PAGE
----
Australian Open Qualifying Heads To The Middle East As Player Field Is Revelled - UBITENNIS
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Grand Slam

Australian Open Qualifying Heads To The Middle East As Player Field Is Revelled

The upcoming event will be a historic one for tennis.

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For the first time in Australian Open history the qualifying tournament for the ‘Happy Slam’ will not be held in the country.

 

Due to the COVID-19 pandemic and the quarantine process those arriving in Australia have to go through, officials have sought the help of two other countries to stage their events. The Khalifa International Tennis and Squash Complex in Doha will be home to the men’s tournament. First opened in 1992, the venue usually holds the Qatar Open (ATP 250) which will not be taking place in 2021.

It’s our pleasure to have the opportunity of hosting the qualifying rounds of the 2021 Australian Open, and we are glad to welcome all the participating players to Doha. We promise them an exceptional experience which will live up to Qatar’s globally recognised reputation as a major destination for world sports,” Karim Alami from the Qatari Tennis Federation said in a statement.
“Selecting Doha to host the 2021 Australian Open qualifiers due to coronavirus pandemic reflects the global trust in Qatar’s abilities, and we are not going to leave any stoned unturned in organising a world-class event,” he added.

Among those set to participate in the 128-player draw will be Spanish rising star Carlos Alcaraz who was recently named ATP Newcomer of the Year after winning three Challenger titles before his 18th birthday. Other youngsters set to play include Lorenzo Musetti and Sebastian Korda.

Also on the entry list are former top 20 players Ivo Karlovic, Ernests Gulbis and Viktor Troicki. There is a strong chance that this could be Troicki’s last time trying to qualify for the Grand Slam after being appointed the Davis Cup captain of Serbia.

“We are very grateful to our friends in Qatar for hosting the Australian Open 2021 men’s qualifying event in Doha,” Australian Open Tournament Director Craig Tiley said.
“Staging the AO qualifying event, and providing players with the opportunity to both earn prize money and win the chance to play Grand Slam tennis during this difficult time has been a key objective in all our planning.”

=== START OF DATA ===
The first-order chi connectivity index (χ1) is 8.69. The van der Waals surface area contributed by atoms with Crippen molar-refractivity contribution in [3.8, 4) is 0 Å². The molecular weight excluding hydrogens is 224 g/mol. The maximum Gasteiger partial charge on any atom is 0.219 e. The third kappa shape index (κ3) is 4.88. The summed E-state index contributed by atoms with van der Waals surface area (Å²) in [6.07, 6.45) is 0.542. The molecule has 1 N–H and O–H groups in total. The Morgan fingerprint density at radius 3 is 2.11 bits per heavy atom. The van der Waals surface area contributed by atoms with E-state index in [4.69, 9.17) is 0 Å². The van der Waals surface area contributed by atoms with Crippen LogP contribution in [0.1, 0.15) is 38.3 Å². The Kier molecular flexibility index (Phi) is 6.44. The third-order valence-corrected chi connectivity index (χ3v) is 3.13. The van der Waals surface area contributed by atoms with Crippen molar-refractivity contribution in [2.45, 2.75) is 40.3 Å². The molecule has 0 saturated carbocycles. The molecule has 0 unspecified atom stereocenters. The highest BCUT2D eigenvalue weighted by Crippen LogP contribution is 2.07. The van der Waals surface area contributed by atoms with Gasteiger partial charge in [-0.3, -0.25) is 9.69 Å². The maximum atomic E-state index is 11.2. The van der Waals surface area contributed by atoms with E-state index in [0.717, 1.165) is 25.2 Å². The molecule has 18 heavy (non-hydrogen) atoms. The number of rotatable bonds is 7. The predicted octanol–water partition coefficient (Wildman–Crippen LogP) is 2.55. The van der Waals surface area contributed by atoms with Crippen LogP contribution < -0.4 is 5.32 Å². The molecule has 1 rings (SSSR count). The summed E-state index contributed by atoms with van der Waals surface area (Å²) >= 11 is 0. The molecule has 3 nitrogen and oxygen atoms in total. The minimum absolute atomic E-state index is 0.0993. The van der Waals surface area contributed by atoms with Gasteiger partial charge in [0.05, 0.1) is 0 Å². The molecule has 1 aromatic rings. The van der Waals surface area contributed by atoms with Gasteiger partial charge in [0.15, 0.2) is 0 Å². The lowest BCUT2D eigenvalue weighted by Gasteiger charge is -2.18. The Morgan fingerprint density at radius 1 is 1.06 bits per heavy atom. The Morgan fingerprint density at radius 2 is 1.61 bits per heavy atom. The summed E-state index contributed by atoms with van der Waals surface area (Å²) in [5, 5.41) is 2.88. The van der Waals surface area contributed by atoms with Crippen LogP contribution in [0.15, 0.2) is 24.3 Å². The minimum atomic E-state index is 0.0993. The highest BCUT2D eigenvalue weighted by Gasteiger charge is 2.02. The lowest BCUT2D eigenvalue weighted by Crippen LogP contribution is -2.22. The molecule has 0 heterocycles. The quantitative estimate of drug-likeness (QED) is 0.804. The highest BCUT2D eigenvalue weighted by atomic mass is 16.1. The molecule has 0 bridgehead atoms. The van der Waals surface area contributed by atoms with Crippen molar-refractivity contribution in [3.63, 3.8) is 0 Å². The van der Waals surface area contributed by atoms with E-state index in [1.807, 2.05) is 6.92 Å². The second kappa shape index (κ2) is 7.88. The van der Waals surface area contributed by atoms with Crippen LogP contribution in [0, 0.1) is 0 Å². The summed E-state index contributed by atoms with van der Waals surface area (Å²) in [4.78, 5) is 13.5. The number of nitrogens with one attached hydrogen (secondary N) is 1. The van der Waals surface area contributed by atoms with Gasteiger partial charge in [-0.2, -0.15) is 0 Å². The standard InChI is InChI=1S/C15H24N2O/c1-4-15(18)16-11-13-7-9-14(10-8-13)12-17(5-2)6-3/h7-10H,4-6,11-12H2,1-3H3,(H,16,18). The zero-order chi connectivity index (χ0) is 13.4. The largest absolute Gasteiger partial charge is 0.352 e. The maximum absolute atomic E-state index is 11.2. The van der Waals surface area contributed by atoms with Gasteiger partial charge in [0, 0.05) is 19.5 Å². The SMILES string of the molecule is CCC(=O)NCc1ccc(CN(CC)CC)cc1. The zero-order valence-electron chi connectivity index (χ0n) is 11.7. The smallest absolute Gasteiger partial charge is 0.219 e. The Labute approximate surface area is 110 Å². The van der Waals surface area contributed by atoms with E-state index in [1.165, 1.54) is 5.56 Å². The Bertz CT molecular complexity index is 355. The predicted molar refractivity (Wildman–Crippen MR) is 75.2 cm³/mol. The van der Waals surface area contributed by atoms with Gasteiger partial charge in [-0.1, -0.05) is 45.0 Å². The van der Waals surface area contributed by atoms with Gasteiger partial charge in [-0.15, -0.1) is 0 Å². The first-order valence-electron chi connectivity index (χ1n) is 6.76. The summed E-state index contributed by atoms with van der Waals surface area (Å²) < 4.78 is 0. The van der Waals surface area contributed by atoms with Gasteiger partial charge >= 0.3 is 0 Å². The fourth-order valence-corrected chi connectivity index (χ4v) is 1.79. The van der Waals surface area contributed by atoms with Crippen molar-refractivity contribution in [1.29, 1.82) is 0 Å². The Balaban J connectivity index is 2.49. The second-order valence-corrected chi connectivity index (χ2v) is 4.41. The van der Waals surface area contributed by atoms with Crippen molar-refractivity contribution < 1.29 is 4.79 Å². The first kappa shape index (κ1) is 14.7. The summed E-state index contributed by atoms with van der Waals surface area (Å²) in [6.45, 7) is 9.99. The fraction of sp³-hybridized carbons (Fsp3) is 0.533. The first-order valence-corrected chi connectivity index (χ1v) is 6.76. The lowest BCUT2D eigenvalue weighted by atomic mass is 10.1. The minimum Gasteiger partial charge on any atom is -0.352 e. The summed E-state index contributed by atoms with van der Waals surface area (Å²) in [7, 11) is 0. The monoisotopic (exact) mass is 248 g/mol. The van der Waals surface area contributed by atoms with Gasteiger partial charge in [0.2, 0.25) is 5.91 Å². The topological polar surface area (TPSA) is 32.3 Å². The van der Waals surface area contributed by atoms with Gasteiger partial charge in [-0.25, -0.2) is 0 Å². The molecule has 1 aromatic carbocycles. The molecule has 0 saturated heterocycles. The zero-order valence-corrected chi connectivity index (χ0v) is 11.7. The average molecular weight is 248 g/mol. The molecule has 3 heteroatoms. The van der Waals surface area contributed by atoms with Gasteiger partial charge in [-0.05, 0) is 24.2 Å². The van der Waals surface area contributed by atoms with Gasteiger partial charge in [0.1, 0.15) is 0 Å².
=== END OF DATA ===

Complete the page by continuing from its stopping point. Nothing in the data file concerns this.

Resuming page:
A full list of entrants is yet to be published by the organisers.

UAE for the women

As for the WTA players seeking a route into the Grand Slam main draw, they will be playing their qualifying rounds at the Dubai Duty Free Tennis Stadium and Complex in Dubai. As is currently stands all 16 seeds will be ranked in the world’s top 125.

Heading the field will be Spain’s Aliona Bolsova who is yet to play in the main draw of the Australian Open. Kaja Juvan, Oceane Dodin and Greet Minnen are the highest ranked players after Bolsova.

Also taking part will be a former Wimbledon finalist Eugenie Bouchard and 2019 US Open semi-finalist Tsvetana Pironkova. Timea Babos, Sara Errani and Timea Babos will also be playing.

“Tennis players are a regular here, both for training and time off, and they know what Dubai has to offer. We are sure they will be looking forward to the qualifying tournament here and giving off their best in a totally safe environment, with all the necessary COVID-19 precautions and protocols in place,” the Dubai Sports Council said in a statement.

Both the men’s and women’s tournaments will take place between January 10-13. A total of 16 main draw spots is up for grabs.

Women’s qualifying entry list   
RankingFirst NameLast NameNation
103AlionaBolsovaESP
104KajaJuvanSLO
107OceaneDodinFRA
110GreetMinnenBEL
111Anna-LenaFriedsamGER
113KatarzynaKawaPOL
114AnnaKalinskayaRUS
115TimeaBabosHUN
116StefanieVoegeleSUI
118KatarinaZavatskaUKR
119IrinaBaraROU
120TerezaMartincovaCZE
121CatherineMcNallyUSA
122YsalineBonaventureBEL
124VitaliaDiatchenkoRUS
125MargaritaGasparyanRUS
127LiudmilaSamsonovaRUS
128MayarSherifEGY
131SaraErraniITA
132ElisabettaCocciarettoITA
133CatherineBellisUSA
134OlgaGovortsovaBLR
135Anna KarolinaSchmiedlovaSVK
136TsvetanaPironkovaBUL
137MihaelaBuzarnescuROU
138ViktorijaGolubicSUI
139ViktoriyaTomovaBUL
141EugenieBouchardCAN
142RenataZarazuaMEX
143FrancescaDi LorenzoUSA
144MonicaNiculescuROU
145NataliaVikhlyantsevaRUS
146LesiaTsurenkoUKR
147KristinaKucovaSVK
149BarbaraHaasAUT
150HarrietDartGBR
151CarolineDolehideUSA
152ClaraTausonDEN
153XinyuWangCHN
154Usue MaitaneArconadaUSA
155KamillaRakhimovaRUS
156MagdalenaFrechPOL
157LeonieKungSUI
158SachiaVickeryUSA
158 SRKimberlyBirrellAUS
159Elena-GabrielaRuseROU
160KurumiNaraJPN
161WhitneyOsuigweUSA
162CristinaBucsaESP
163AnhelinaKalininaUKR
165LaraArruabarrenaESP
167GiuliaGatto-MonticoneITA
168JaquelineCristianROU
171 SRRebeccaMarinoCAN
175VeronicaCepede RoygPAR
176LesleyPattinama KerkhoveNED
177AllieKiickUSA
178CaglaBuyukakcayTUR
179AntoniaLottnerGER
180AnkitaRainaIND
181VarvaraLepchenkoUSA
182MayoHibiJPN
183OlgaDanilovicSRB
184YukiNaitoJPN
185XiaodiYouCHN
186Maria CamilaOsorio SerranoCOL
187ChloePaquetFRA
189MartinaDi GiuseppeITA
190GeorginaGarcia PerezESP
191NatalijaKosticSRB
192MariamBolkvadzeGEO
193Laura IoanaPaarROU
195SamanthaMurray SharanGBR
196MarinaMelnikovaRUS
197IndyDe VroomeNED
198AsiaMuhammadUSA
199BibianeSchoofsNED
200Jia-JingLuCHN
201RobinAndersonUSA
202IsabellaShinikovaBUL
203RebeccaSramkovaSVK
204Na-LaeHanKOR
205GabrielaTalabaROU
206Reka-LucaJaniHUN
207XinyunHanCHN
208DanielaSeguelCHI